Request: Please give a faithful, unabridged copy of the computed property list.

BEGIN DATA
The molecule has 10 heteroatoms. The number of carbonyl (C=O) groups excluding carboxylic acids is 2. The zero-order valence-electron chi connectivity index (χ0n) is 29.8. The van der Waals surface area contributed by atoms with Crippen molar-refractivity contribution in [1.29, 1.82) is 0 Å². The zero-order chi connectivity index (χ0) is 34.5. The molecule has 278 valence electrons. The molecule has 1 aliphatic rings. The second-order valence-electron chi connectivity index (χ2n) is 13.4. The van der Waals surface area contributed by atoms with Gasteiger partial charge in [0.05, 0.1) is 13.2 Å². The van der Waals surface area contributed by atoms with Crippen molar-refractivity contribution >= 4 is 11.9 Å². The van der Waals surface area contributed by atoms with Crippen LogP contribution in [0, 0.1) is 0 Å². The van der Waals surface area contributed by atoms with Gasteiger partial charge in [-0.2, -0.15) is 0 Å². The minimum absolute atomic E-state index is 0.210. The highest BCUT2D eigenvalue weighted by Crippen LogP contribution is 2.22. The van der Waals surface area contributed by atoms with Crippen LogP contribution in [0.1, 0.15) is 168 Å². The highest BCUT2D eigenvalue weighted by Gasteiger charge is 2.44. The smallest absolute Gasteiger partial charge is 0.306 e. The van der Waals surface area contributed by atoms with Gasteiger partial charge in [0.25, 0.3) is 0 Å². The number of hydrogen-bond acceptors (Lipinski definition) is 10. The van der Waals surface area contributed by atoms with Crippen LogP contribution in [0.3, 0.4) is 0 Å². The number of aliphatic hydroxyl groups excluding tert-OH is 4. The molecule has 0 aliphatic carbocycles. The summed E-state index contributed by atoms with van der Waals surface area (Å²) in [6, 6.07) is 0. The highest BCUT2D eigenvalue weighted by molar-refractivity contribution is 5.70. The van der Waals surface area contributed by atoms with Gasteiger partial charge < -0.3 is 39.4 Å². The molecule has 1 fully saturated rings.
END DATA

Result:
The molecule has 10 heteroatoms. The number of carbonyl (C=O) groups excluding carboxylic acids is 2. The zero-order valence-electron chi connectivity index (χ0n) is 29.8. The van der Waals surface area contributed by atoms with Crippen molar-refractivity contribution in [1.29, 1.82) is 0 Å². The zero-order chi connectivity index (χ0) is 34.5. The molecule has 278 valence electrons. The molecule has 1 aliphatic rings. The second-order valence-electron chi connectivity index (χ2n) is 13.4. The van der Waals surface area contributed by atoms with Gasteiger partial charge in [0.05, 0.1) is 13.2 Å². The van der Waals surface area contributed by atoms with Crippen molar-refractivity contribution >= 4 is 11.9 Å². The van der Waals surface area contributed by atoms with Crippen LogP contribution in [0, 0.1) is 0 Å². The van der Waals surface area contributed by atoms with Gasteiger partial charge in [-0.2, -0.15) is 0 Å². The minimum absolute atomic E-state index is 0.210. The highest BCUT2D eigenvalue weighted by Crippen LogP contribution is 2.22. The van der Waals surface area contributed by atoms with Crippen LogP contribution in [0.1, 0.15) is 168 Å². The highest BCUT2D eigenvalue weighted by Gasteiger charge is 2.44. The smallest absolute Gasteiger partial charge is 0.306 e. The van der Waals surface area contributed by atoms with Gasteiger partial charge in [0.25, 0.3) is 0 Å². The number of hydrogen-bond acceptors (Lipinski definition) is 10. The van der Waals surface area contributed by atoms with Crippen LogP contribution in [0.3, 0.4) is 0 Å². The number of aliphatic hydroxyl groups excluding tert-OH is 4. The molecule has 0 aliphatic carbocycles. The summed E-state index contributed by atoms with van der Waals surface area (Å²) in [6, 6.07) is 0. The highest BCUT2D eigenvalue weighted by molar-refractivity contribution is 5.70. The van der Waals surface area contributed by atoms with Gasteiger partial charge < -0.3 is 39.4 Å². The molecule has 1 fully saturated rings.